LNG bunkering is growing in popularity as it has a far better emissions profile than traditional petroleum-based sources of marine fuel, which has been particularly important since the ICPPS (see above) came into force this time last year. In addition, although the Paris Agreement made no specific reference to shipping, there is a general movement towards a cleaner, greener future and a 20 per cent reduction in carbon dioxide from shipping emissions (achieved by switching from marine fuel to LNG) is seen as a key component of the strategy to meet this aim. According to a recent DNV-GL study, the number of non-LNG carrier vessels running on LNG will reach 1,000 by 2020. Whilst current low oil prices are expected to rise in the longer term it is likely that low priced LNG out of the US will be available to make the use of LNG as a bunker fuel competitive against heavy fuel oil, even factoring in the conversion costs. The ordering of LNG-fuelled ships is becoming a more common occurrence in Northern Europe – see for example the recent orders of LNG-fuelled ships from Tallink Grupp and Containerships.
The infrastructure necessary for refuelling LNG-powered vessels is currently limited, but expanding as new LNG bunkering projects come on stream across Europe, with more proposals for bunkering facilities under consideration. So far Europe’s LNG bunkering activity has been focused in the north, notably Scandinavia and the Baltics. Pilot projects have been developed in northern Europe, boosted by strong government support, infrastructure already in place and the ICPPS. However, there are also a number of initiatives underway elsewhere in Europe, including the Poseiden Med II project (see below) and multiple studies focused on Greek waters.
The Port of Rotterdam was the first port in Europe to offer LNG bunkering in 2014. New facilities have been recently announced for the Port of Antwerp (expected 2019), and the owners of many other European import terminals are considering similar expansion. We are beginning to witness a new add-on to traditional project models for LNG terminals, whereby bunkering vessels are granted rights to load LNG at existing terminals and then deliver LNG to arriving vessels. Such bunker delivery will be either at a berth, from road tankers (truck to ship) or via ship-to-ship transfer. There could also be huge potential to expand the sector in the Mediterranean for use in container vessels, tugs and other support vessels operating close to shore, as well as cruise liners and passenger ferries. At a panel session on ‘LNG as a Marine Fuel’ held during London International Shipping Week in September 2015 (during which the issues and solutions surrounding LNG as a marine fuel were discussed) the panel were unanimous in their view that a major change is imminent, and a number of independent industry forecasts indicate that the use of LNG as a bunker fuel offers opportunities for early movers to secure a market-leading position ashore and afloat as global LNG fuelling becomes a mainstream option.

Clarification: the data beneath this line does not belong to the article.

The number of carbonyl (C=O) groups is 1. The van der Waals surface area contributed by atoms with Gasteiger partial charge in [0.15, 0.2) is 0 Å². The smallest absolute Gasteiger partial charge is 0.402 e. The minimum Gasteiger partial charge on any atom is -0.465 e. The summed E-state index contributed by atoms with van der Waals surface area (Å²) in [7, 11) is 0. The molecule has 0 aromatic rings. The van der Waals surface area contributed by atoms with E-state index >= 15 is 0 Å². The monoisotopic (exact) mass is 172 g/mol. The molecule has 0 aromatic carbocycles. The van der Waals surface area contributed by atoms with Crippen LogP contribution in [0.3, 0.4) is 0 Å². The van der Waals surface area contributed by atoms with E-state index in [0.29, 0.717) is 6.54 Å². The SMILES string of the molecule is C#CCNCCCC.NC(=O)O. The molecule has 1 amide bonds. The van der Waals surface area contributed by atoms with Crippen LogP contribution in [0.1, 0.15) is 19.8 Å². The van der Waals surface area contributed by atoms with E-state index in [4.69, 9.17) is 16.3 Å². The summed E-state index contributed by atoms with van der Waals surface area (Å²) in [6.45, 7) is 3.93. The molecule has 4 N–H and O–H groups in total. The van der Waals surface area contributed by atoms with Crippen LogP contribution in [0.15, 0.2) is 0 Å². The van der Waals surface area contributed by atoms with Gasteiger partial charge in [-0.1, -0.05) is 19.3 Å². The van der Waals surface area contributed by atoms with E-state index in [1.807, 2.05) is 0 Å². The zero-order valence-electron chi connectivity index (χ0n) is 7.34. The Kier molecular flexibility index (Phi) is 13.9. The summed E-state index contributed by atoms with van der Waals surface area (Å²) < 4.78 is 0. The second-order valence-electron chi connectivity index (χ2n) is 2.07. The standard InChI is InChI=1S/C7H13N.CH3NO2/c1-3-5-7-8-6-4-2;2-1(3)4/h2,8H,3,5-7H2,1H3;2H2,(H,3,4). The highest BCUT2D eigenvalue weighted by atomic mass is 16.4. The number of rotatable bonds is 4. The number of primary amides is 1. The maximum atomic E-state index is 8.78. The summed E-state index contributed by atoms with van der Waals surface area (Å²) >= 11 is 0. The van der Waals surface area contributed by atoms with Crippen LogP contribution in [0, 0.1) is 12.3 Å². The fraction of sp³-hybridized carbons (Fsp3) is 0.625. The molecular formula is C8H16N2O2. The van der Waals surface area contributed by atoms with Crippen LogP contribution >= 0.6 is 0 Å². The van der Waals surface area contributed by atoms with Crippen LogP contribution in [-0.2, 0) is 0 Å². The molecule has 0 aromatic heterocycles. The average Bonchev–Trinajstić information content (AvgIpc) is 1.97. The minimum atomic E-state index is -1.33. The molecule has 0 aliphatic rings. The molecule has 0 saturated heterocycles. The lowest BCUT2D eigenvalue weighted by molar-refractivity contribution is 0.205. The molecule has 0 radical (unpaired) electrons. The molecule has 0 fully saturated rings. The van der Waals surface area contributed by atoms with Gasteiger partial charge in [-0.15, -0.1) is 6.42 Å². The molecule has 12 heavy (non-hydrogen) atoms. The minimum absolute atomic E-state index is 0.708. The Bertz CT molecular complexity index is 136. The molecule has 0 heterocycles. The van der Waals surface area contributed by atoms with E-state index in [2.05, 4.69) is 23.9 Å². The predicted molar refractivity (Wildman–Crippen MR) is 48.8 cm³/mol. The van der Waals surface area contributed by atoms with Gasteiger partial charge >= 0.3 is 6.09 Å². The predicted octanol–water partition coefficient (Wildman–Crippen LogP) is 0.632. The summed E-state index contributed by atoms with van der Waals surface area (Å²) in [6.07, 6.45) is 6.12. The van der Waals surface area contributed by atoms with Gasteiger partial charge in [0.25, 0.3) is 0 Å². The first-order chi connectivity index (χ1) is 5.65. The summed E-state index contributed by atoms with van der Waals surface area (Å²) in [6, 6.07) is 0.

Poseidon Med II LNG Bunkering Project Formally commenced in February 2016 as a continuation of the previous Poseidon Med and Archipelago LNG projects , this European cross-border project, co-financed by the European Union through the Connecting Europe Facility, aims to take all necessary steps towards adoption of LNG as marine fuel in the east Mediterranean and Adriatic Seas, with the aim of making Greece an international marine bunkering and distribution hub for LNG in South Eastern Europe. It encompasses three EU member states (Greece, Cyprus and Italy) and its task is to prepare a detailed infrastructure development plan promoting the adoption of LNG as marine fuel for shipping operations. The final stage of the project (to be completed by 2020) is expected to include a detailed strategy plan for an LNG transport, distribution, and supply network, and define the framework for a well-functioning and sustainable market. The project is coordinated by the Public Gas Corporation of Greece (DEPA) and comprises 26 partners including DEFSA (the Greek gas system operator), Lloyd’s Register, Ocean Finance, all major short sea shipping companies operating in Aegean, Ionian and Adriatic seas, as well as several of the main seaports in the region such as the Port of Piraeus, the Port of Venice and the Port of Limassol.
Norton Rose Fulbright acts on Europe’s first LNG bunkering vessel
We recently acted for NYK, Engie SA, Mitsubishi Corporation and Fluxys SA in relation to the US $45 million debt financing of MV Engie Zeebrugge, a new-build LNG bunkering vessel with a capacity of 5,100m3. The vessel is currently under construction at Hanjin Heavy Industries shipyard, South Korea, with delivery expected towards the end of 2016. On delivery it will be used for bunkering in and around the Zeebrugge port, by loading LNG at the Zebrugge LNG terminal and supplying arriving vessels via ship to ship transfer. United European Car Carriers (a Norwegian automobile carrier) will be the primary user of the vessel under a longterm bunkering contract but the vessel is intended to be multi-user, which aligns with Fluxys’ strategy of supporting the development of the small-scale LNG market.